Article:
A young pregnant bride, whose husband is often absent on mysterious business, fills her empty nights reading the journals of her husband’s Missouri ancestors. Fairly interesting at first, especially the woman’s survival after an earthquake leaves her trapped in the family cabin as the river rises nearby. But I lost interest about the point where her baby gets eaten by wild dogs & she suddenly starts up an affair with John James Audubon.
The Outlander by Gil Adamson 2008 (389 pgs/read 20)
On the run, a woman tries to elude her in-laws who blame her for her husband’s murder. Failed to grab me.
The Sister by Poppy Adams 2008 (273 pgs)
Two sisters, inseparable in childhood, reunite for the first time in fifty years. Ginny has stayed in the family home, pursuing the multi-generational vocation of moth collection and study. Vivian escaped as soon as possible to a freeing life in London. They’ve pursued completely separate lives for decades, never speaking to each other. As the book opens, Ginny awaits Vivian homecoming. And as she waits, she thinks back on their childhood and the secrets, shared and solitary, that bind and separate them.
A riveting book with exceptional writing and masterful grasp of the slow reveal. I devoured it in two sittings.
Benighted by Kit Whitfield (532 pgs) 2006
It’s an odd mix- somewhere between Paul Auster and To Kill a Mockingbird. With werewolves. And yet it works- suprisingly well.
The world is much like ours except the majority of the population are lycanthropes and being human is a birth defect. “Barebacks” as they’re called are a maginalized minority, on the recieving end of prejudice and discrimination.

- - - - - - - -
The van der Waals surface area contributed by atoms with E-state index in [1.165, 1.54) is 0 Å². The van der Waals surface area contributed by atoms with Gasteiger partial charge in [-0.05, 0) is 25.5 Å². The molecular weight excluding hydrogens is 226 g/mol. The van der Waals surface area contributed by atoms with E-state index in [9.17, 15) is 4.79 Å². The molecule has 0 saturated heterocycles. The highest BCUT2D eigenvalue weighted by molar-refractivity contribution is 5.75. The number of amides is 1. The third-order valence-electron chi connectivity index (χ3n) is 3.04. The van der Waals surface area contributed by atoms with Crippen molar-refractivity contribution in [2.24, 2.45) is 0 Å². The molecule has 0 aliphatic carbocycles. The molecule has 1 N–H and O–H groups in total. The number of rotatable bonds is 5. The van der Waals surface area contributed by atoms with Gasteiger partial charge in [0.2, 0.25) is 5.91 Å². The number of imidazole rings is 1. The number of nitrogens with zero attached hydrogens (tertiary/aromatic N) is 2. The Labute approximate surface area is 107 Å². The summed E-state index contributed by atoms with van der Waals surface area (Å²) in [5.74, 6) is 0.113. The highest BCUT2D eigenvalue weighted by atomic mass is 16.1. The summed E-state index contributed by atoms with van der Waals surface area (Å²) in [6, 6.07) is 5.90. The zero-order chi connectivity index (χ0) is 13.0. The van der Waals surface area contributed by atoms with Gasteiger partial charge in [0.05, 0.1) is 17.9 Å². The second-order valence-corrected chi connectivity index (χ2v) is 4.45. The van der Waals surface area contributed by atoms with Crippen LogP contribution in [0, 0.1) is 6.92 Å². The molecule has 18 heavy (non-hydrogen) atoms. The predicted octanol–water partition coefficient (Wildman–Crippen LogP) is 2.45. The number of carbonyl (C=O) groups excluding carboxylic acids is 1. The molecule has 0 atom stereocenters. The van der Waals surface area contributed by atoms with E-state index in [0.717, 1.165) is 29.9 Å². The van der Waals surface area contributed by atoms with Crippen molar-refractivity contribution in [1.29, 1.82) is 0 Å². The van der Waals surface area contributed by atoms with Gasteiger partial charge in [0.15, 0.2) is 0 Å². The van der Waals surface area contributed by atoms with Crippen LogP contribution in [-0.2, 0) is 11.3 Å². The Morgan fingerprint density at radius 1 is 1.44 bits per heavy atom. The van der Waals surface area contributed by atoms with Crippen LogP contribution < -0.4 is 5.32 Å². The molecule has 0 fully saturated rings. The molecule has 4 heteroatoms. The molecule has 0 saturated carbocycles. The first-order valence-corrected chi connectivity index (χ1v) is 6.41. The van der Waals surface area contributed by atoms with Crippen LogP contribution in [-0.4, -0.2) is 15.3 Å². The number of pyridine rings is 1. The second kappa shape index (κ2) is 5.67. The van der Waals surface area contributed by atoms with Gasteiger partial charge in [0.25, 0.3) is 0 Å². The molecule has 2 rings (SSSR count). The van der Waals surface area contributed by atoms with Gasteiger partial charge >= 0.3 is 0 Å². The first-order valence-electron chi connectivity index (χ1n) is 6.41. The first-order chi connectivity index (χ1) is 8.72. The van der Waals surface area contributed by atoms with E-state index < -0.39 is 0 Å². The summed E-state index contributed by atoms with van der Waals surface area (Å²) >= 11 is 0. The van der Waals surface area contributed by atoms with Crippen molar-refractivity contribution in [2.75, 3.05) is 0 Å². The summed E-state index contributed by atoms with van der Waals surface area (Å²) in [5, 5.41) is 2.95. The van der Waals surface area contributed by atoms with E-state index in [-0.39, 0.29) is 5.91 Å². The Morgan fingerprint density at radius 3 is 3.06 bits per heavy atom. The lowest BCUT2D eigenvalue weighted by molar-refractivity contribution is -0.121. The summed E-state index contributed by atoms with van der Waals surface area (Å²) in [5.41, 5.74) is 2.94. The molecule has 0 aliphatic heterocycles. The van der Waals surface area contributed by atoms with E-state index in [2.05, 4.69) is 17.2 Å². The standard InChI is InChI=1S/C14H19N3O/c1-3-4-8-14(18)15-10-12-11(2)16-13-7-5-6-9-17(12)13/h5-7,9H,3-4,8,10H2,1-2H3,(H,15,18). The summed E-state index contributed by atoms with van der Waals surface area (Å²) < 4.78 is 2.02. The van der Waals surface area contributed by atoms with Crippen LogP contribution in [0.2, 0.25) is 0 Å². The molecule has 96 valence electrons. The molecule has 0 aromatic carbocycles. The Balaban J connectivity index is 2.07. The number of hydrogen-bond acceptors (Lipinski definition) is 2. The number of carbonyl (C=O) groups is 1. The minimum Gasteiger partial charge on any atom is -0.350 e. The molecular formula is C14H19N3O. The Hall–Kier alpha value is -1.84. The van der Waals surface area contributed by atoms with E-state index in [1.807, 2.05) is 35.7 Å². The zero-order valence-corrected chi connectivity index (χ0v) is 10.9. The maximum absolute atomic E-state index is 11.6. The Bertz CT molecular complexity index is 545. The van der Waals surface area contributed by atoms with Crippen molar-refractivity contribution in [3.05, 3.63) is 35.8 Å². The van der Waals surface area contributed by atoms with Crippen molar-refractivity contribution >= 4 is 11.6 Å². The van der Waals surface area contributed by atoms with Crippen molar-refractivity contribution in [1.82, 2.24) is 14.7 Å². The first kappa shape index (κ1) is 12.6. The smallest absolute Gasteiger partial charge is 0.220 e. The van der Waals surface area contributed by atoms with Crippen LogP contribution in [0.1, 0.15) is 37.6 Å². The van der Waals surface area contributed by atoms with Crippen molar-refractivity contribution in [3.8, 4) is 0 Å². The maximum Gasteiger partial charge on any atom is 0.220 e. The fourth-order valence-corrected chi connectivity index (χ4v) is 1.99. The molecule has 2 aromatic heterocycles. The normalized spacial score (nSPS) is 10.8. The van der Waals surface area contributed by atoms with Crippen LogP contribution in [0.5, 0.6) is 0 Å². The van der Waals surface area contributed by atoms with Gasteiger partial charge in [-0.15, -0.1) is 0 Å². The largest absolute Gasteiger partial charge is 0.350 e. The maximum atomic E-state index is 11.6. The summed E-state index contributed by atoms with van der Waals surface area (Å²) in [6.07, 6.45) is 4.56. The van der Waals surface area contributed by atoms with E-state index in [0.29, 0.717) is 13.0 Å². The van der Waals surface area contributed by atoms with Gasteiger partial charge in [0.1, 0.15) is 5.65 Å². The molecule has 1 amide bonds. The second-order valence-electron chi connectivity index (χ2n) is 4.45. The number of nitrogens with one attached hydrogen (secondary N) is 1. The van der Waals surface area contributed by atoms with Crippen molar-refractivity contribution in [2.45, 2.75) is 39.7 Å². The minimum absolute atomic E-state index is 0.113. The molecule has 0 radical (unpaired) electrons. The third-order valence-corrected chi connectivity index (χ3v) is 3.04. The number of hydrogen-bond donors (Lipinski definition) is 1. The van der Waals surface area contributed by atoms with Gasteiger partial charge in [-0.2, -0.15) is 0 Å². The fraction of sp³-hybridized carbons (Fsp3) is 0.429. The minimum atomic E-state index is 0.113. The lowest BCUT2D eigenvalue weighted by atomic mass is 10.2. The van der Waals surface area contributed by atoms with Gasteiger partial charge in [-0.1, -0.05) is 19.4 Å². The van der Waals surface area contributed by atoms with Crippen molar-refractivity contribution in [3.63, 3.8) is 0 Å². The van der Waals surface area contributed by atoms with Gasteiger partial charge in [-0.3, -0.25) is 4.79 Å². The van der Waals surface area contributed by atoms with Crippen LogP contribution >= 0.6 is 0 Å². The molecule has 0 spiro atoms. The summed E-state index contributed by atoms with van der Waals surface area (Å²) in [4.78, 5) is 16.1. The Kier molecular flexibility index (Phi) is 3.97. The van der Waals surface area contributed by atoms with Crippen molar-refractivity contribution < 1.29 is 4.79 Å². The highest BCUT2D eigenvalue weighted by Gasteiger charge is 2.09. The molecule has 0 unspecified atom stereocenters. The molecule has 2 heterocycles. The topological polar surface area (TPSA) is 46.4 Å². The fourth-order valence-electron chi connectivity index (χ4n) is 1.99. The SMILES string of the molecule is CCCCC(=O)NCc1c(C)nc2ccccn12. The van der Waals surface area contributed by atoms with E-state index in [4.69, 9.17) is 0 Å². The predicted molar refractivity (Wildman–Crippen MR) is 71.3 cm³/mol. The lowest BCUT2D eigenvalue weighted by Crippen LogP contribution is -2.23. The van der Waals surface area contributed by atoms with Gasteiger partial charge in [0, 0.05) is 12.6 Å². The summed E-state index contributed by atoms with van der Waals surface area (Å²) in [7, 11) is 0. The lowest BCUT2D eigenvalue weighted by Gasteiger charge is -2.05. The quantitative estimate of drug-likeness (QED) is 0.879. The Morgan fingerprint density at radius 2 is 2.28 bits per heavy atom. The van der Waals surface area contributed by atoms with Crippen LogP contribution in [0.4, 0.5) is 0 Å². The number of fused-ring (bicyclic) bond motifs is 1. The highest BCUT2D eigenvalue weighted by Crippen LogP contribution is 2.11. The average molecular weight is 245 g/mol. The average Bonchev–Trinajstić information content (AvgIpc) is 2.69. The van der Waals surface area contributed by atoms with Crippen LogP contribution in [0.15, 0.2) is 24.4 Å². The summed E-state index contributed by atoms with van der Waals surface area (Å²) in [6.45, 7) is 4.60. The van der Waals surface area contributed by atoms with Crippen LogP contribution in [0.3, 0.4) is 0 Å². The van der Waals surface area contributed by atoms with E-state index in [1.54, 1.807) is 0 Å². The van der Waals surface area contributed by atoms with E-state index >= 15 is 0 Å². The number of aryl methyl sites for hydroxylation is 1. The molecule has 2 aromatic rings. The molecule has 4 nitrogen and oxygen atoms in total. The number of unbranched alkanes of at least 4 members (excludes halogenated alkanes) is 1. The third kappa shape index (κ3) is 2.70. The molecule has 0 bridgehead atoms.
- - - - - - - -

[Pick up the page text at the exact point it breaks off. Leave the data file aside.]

Most of the population willingly submits to curfews, locking themselves in on full moon nights to avoid causing harm. But there are always a few who won’t follow the rules. Because humans are few in number, all non-lycos are required to work for the government agency which captures and prosecutes those who break the Full Moon Laws. Think of them as a blend of police, dogcatchers, and lawyers. It’s neither prestigious nor terribly safe work. But, as they say, someone’s got to do it.
Lola, the sole “bareback” in her family, is resigned to her lot in life. It’s not quite a calling, and not quite a punishment. It’s simply what she does. And more- what she is, what all humans are. Non-lycos are feared, resented, and isolated. They’re nearly powerless in their jobs, fighting large predators with nothing more than dogcatcher poles, knock-out juice, and 2-shot silver bullet backups they’re rarely legally allowed to use. The occasional power they get over their oppressors can be heady. Lola discovers to her dismay just how far fear and retribution can take her.
Not only an entertaining entry in the werewolf genre (a sort of hard-boiled social commentary take) Benighted is also the most interesting reflection on prejudice and discrimination I’ve read in a long time. It very effectively captures how mutual hatred degrades everyone involved and how fear leads people to do things they wouldn’t believe themselves capable of.
Cage of Stars by Jacquelyn Mitchard (289 pgs/read 160) 2006
The book is like an afterschool special- with characters than tip just a bit toward caricatures and a slightly overwrought plot. And I read far too much of it before admitting that it was a waste of time.